As a young Texan in the Confederate Army, Thomas Jewett Goree quickly climbed the ranks of Confederate brass. He was a personal aide and close friend to General James Longstreet, and he was involved in every major engagement of the Civil War that included Longstreet’s Command, from the First Battle of Bull Run to General Lee’s surrender at Appomattox. During the Civil War, Goree wrote several letters to his family members and close friends. These personal letters gave insight on the politics of the Civil War era, skirmishes and major battles, Confederate troop conditions and morale, the issue of slavery, and Goree’s personal and family affairs.
Thomas Jewett Goree was born to Dr. Langston James Goree and Sarah Williams Kittrell Goree on November 14, 1835 in Marion, Alabama. He was the eldest of their six surviving children. When he was fifteen years old, Thomas, who was also referred to simply as T.J., moved with his family to Huntsville, Texas.  T.J. had only lived in Texas for three years when his father passed away. As the eldest male of his household, Thomas assumed the fatherly role of the family.
In 1853, after his father’s death, T.J. attended Baylor College, which was then located at Independence, Texas. There he earned a baccalaureate degree, or in today’s standards, a law degree. By 1858, at the young age of twenty-three, Thomas formed a law partnership with Colonel William P. Rogers. 
Before the War
In 1861, at the beginning of the Civil War, T.J. left everything behind to join the Confederate Army. He began his military career in the summer of 1861 when he volunteered as a Texas Ranger.  On a ship headed from Galveston to Virginia, Thomas met James Longstreet, who had just resigned from the U.S. Army. From this point on, the two became close friends, and T.J. fought in many battles alongside the renowned Confederate general.
Although T.J. had lived in Huntsville only ten years before the Civil War began, Texas was the place he called home. When he was away fighting the war for the Southern cause, he often pleaded to his mother and other family members to write him often and to include news of Texas. “Any letter from Texas, no matter how short, or on what subject, always affords me much pleasure and satisfaction.”  His love for Texas did not stagger throughout the entirety of the conflict. In a late-war letter to his sister, Thomas wrote, “Although I have been away from home nearly 3 ½ years, I have lost none of my interest in it.”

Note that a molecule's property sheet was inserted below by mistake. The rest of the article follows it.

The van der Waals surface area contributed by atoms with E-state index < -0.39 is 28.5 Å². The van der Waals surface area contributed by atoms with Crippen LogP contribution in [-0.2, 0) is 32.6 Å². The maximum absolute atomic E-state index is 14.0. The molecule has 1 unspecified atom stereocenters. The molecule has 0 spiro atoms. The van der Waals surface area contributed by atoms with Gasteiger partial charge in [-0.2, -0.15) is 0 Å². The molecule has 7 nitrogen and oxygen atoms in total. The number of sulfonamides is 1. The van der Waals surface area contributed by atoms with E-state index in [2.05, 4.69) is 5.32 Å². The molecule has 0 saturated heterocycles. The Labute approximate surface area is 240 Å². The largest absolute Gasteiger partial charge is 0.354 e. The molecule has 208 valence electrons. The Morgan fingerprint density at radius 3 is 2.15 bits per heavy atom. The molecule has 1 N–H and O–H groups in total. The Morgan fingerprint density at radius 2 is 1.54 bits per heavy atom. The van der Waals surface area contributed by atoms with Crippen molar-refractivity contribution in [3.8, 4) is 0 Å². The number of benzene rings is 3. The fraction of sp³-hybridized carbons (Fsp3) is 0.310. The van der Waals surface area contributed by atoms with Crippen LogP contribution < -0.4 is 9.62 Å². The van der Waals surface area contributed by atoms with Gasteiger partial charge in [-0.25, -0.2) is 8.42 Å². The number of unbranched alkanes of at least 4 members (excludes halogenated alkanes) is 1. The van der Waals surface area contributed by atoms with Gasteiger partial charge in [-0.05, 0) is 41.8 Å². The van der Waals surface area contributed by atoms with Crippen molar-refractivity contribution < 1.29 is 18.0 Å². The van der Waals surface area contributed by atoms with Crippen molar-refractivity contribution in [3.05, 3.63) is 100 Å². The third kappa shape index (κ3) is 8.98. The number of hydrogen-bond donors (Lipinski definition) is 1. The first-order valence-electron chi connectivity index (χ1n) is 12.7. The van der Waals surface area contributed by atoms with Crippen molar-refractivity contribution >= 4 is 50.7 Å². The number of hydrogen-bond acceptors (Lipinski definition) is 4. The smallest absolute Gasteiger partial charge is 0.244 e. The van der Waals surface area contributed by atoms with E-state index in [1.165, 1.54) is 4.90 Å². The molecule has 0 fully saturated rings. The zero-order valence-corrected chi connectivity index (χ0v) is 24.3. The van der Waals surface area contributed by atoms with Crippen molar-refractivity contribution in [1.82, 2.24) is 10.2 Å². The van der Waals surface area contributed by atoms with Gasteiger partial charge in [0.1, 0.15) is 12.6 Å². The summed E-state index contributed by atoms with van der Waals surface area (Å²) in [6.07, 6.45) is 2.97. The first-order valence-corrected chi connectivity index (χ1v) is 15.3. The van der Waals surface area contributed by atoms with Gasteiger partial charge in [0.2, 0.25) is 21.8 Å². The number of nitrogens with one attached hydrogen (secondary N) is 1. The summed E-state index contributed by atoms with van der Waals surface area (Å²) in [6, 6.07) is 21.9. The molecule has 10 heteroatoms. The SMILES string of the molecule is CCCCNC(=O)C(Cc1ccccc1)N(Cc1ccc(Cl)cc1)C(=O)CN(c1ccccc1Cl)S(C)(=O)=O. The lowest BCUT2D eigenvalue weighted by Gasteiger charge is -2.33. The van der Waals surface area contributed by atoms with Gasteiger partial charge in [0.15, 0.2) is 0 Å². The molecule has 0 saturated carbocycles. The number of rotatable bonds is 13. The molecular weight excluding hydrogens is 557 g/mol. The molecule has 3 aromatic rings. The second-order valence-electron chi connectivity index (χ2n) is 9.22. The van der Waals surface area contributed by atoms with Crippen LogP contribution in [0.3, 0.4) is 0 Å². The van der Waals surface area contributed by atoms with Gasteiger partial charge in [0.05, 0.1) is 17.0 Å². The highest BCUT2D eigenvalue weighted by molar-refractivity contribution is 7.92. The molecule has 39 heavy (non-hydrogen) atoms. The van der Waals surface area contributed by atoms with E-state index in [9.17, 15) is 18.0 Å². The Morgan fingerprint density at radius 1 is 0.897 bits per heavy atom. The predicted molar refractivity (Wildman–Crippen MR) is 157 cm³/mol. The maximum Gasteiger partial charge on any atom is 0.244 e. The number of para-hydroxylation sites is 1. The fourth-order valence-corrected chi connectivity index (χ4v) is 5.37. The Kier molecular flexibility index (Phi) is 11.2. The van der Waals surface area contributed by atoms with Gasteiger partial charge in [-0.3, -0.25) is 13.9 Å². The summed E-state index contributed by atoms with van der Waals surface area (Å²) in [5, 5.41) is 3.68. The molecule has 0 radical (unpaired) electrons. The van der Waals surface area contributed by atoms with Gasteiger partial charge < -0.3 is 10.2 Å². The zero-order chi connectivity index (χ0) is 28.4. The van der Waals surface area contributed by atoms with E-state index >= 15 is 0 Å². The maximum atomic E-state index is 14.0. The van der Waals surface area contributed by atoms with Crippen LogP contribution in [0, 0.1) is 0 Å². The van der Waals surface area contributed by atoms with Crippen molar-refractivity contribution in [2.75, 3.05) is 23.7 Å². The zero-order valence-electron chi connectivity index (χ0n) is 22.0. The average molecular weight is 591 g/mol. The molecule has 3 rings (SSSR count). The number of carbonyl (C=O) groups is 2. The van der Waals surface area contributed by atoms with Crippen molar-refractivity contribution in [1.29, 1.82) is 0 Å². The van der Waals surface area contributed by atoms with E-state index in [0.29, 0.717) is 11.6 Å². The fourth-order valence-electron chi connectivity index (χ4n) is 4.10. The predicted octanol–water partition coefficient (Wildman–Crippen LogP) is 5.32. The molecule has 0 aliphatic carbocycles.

T.J. was a firm believer in the Southern states’ right to secession, and he was willing to fight for his newly-formed country. “I advocated Secession, believing that we would have to fight to sustain it. I am ready to do it, and more than willing.”  Even in the face of death, T.J. was firm in his belief and was willing to give his own life for his country. In a letter to his only sister, T.J. wrote, “I know that I love life & the pleasures of it as well as anyone, but I feel, or pray I feel, willing if necessary to sacrifice it for the good of my country.”  These sentiments did not falter even in the later stages of the war. In a late-war letter, T. J. wrote to his younger brother, “It is better to die than be subjugated, and I for one am ready and willing to fight to the bitter end.”  These letters showed that Thomas was ground in his beliefs and principles, and that he never wavered from them throughout the entirety of the Civil War.
Thomas often wrote his mother during the build-up to the United States’ official declaration of war against the Confederate States of America. “The U.S. government is preparing for war… a protest has been sent to the European govts. against the Confederate States.”  T.J. wrote this letter on April 7, 1861, five days before the Confederate siege of Fort Sumter. T.J. also wrote his mother a day before the First Battle of Bull Run, or as known in the South as First Manassas, the first major battle of the Civil War. He explained that he had only previously been engaged in a single skirmish, and that this would be the first major battle that he would participate in. A few days before this battle, General Longstreet had made Goree an official aide and promoted him the rank of Captain. T.J. wrote that he was fatigued in the face of the upcoming battle and explained to his mother that he “[had] not had a chance to wash [his] face for more than three days.”  He also confessed to his mother that he very well could be killed in this battle, albeit for a “glorious cause.”
When the Civil War began, T.J. was a young man of the age of twenty-five. He was eager for battle, and quick to engage the enemy. In an early letter to his mother dated June, 15 1861, he wrote, “I think that we will get there in time to have a hand in the pie – at least I hope so.”  Furthermore, Thomas seemed disappointed when he did not take part in a battle. During the bloody Battle of Chicamauga, he raced to the battlefield but “only reached the field just as the battle closed.”  In yet another letter to his mother, he described another skirmish in which he took part. “I went on ahead with one man, & coming up very near the enemy’s rear guard, we captured two Yankees with their horses and equipments. We each took a horse.”